There are many reasons why Rotorua is one of New Zealand's premium tourist destinations. From our incredible lakes to our geothermal springs, our native forests and rich history, it's pretty clear why people from all over Aotearoa, and the world, flock to enjoy holidays here.
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But in all honesty, I think what really sets tourism in Rotorua apart on the world stage is our manaakitanga - our hospitality. The human connection woven through any stay here is something that people take home when they leave Rotorua. We're incredibly proud of our environment, and it shows. You can enjoy a forest anywhere in the world, but it's the way our people take pride in hosting guests that makes Rotorua special.
Unfortunately, tourism still seems to be somewhat considered an easy class in school, or a "gap year job". Sometimes it can feel a bit like the industry and its wide possibilities aren't fully understood or valued. We want people to realise that tourism is one of New Zealand's most rewarding and valuable industries.
Tourism is a $39.1 billion-dollar industry in New Zealand, and it has surpassed the dairy industry as one of our main earners. Tourism employs 8 per cent of the entire population of New Zealand and accounts for more than 20 per cent of our export earnings.
Yet despite this, there's a perception amongst youth in the Bay of Plenty that tourism jobs are low-status, temporary, anti-social, badly paid, and with limited career pathways, according to recent research by Auckland Tourism, Events and Economic Development and Tourism Industry Aotearoa.
There's far more to tourism than casual guide roles, entry level hospitality positions, though these jobs often are very fun and rewarding for those starting out in the industry. Who wouldn't want to get paid to swing through a forest or kayak with guests around serene lakes?
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In a world where entrepreneurship and "workaholism" are glorified, there's an assumption that tourism roles are a dead end, with no room for growth or an intellectual challenge. The reality is very different. At Canopy Tours alone, I've seen countless guides develop their skills to a very high level, at which they are able to run their own tourism business. I myself went from being on the reception desk to now working as the business development manager.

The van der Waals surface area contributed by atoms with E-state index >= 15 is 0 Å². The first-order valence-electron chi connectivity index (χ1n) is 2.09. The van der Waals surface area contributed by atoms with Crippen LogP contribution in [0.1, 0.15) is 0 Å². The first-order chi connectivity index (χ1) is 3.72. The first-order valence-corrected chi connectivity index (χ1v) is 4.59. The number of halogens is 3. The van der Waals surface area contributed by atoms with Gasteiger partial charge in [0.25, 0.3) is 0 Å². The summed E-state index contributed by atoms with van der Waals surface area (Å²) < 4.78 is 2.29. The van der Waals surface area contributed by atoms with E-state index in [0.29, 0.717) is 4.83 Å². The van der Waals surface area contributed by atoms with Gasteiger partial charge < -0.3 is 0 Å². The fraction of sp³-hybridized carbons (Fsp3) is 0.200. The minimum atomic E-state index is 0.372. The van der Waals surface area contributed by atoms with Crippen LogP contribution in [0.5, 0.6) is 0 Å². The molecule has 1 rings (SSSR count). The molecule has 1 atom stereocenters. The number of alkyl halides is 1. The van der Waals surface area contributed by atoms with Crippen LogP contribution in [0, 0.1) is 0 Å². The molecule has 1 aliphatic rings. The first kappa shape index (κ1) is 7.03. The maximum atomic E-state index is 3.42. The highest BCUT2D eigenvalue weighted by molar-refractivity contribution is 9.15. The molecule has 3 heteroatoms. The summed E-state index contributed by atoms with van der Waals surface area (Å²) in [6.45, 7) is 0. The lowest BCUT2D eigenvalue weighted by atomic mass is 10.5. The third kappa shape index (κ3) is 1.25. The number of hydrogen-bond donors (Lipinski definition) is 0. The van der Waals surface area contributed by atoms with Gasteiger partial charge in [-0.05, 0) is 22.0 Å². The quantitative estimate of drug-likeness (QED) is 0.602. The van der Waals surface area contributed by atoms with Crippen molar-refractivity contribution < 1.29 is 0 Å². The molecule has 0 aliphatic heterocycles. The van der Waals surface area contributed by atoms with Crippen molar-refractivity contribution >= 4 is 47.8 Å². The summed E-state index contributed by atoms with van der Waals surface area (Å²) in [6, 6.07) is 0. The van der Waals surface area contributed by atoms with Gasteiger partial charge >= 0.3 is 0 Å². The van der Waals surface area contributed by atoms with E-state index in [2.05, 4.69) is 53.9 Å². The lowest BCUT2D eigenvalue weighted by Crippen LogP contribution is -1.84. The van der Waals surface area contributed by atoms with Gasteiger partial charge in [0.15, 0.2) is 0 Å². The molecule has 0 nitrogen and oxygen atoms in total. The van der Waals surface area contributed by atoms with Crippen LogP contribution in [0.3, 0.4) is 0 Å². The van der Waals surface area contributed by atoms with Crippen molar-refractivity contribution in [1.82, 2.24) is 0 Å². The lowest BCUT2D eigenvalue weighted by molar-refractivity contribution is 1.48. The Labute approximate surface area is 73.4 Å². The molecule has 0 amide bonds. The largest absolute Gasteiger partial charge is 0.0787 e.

Tourism is leading the way in so many key areas of change in New Zealand. We're carving space on the world stage for initiatives like the Tiaki Promise, through which guests are taught how to be guardians of our environment while they visit. Also, we're incredibly proud to be part of the Sustainability Commitment, which saw more than 1000 tourism operators around the country take up the challenge to focus their operations on sustainability. In the tourism industry, we have the opportunity to make lasting, positive change in our environment.
I believe that tourism is one of the most fun, rewarding, and challenging career options for New Zealanders. There are so many diverse ways to work in the tourism sector, but unfortunately, we're on track for a workforce shortage by 2025. It's estimated we need another 40,000 tourism industry workers in the next five years alone.
My message to the tourism industry is this: let's work to create attractive options for young people to see a future in our industry. To prospective students: come and check us out! Rotorua is full of amazing opportunities to work in one of the most exciting industries in the world. All you have to do is take a look.
Moerangi Vercoe is the business development manager at Rotorua Canopy Tours